Despite a heavy lobbying effort, the Obama administration declined to include autism therapy in final rules this week defining what must be covered by insurers under health care reform.
Medicaid is a lifeline for many with disabilities, advocates say. But a new report finds that GOP proposals to alter the program would lead to significant funding cuts and fewer people served.
Advocates are hailing the U.S. Supreme Court’s decision to uphold sweeping changes to the nation’s health care system as a victory for people with disabilities.
After disability advocates blocked all of the entrances to their building, Medicaid officials agreed to release long-awaited rules for a new program designed to expand community living.
As the U.S. Supreme Court hears arguments this week on the merits of the nation’s health care reform law, some with disabilities have a lot at stake.
A new federal initiative could make it significantly easier for people experiencing a psychiatric emergency — including those with disabilities — to get the care they need.
People with disabilities have long complained of inequities at the doctor’s office. Now, the federal government is taking steps toward leveling the playing field.
Most states are expanding community-based care for people with disabilities over institutional options in an effort to rein in costs and meet consumer demand, a new survey finds.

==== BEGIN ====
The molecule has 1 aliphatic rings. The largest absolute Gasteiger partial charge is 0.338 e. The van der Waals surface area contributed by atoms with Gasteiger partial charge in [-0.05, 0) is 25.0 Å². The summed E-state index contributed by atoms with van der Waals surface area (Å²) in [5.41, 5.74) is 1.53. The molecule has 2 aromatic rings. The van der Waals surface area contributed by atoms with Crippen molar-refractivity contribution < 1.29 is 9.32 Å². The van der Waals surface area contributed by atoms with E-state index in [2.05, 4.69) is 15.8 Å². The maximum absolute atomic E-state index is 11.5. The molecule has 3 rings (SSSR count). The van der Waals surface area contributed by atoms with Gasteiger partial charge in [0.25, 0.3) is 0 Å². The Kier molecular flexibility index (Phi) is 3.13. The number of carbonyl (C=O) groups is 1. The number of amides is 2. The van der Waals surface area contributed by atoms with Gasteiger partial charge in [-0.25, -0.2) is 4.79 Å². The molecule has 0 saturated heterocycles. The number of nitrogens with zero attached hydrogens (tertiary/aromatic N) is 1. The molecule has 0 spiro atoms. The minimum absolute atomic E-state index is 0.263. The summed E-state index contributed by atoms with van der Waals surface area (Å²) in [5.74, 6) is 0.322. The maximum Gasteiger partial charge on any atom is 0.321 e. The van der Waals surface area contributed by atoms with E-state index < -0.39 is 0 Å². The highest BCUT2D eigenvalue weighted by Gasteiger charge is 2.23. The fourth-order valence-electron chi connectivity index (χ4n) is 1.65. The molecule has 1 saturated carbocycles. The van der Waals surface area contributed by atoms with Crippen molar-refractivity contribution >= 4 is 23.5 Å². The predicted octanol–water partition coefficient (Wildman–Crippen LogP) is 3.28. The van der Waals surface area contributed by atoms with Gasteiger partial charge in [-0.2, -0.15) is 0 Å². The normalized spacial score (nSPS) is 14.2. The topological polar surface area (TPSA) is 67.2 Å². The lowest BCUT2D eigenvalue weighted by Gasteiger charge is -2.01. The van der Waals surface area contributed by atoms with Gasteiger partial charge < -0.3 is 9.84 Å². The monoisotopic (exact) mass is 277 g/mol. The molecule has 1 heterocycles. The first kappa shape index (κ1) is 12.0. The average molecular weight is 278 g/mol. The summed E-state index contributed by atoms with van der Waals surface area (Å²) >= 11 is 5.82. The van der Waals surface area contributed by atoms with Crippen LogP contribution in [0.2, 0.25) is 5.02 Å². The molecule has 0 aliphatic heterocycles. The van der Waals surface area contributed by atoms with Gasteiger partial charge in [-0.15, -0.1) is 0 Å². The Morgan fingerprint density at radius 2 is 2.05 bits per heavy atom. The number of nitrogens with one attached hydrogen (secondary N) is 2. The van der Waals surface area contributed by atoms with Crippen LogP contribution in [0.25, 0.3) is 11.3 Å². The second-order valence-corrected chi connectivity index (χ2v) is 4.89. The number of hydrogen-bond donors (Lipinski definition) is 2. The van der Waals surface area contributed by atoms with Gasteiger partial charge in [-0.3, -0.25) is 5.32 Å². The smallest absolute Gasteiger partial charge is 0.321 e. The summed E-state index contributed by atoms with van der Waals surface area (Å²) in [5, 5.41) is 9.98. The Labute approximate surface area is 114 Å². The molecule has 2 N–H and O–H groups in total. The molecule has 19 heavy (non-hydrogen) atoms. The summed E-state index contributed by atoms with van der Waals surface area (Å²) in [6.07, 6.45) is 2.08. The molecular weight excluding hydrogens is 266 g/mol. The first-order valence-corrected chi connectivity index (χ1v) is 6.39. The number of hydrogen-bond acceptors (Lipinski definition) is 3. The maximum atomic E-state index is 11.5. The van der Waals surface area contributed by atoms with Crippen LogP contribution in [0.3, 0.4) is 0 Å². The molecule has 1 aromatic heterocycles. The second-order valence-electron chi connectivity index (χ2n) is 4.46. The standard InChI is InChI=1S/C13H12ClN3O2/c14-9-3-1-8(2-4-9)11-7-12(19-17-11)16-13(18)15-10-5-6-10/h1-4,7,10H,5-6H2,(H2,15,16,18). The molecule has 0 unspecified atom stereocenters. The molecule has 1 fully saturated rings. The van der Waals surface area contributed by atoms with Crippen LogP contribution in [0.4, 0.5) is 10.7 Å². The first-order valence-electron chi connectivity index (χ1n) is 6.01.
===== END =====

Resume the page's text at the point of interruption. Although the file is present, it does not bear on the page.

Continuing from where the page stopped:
State requirements directing insurers to cover autism therapy could be in jeopardy as federal officials set new national standards for health coverage.
As regulators work to determine what should qualify as essential under the new health care law, habilitative services like autism behavior therapy are proving to be a sticking point.
The federal government is opening the door to billions of dollars to help individuals with disabilities access care in the community as opposed to institutions.
From health care to pop culture, developmental disabilities permeated the news in 2010. Here are our picks for the disability stories of the year.
Disability advocates want autism therapies and a handful of other items included in a menu of “essential benefits” now being established by federal health officials under insurance reform.
In an effort to make children’s health insurance more available, the Obama administration said insurers can charge more to cover kids with pre-existing conditions if state law allows.
A series of changes sparked by the health care law passed earlier this year will begin to take hold later this week, increasing access for individuals with disabilities.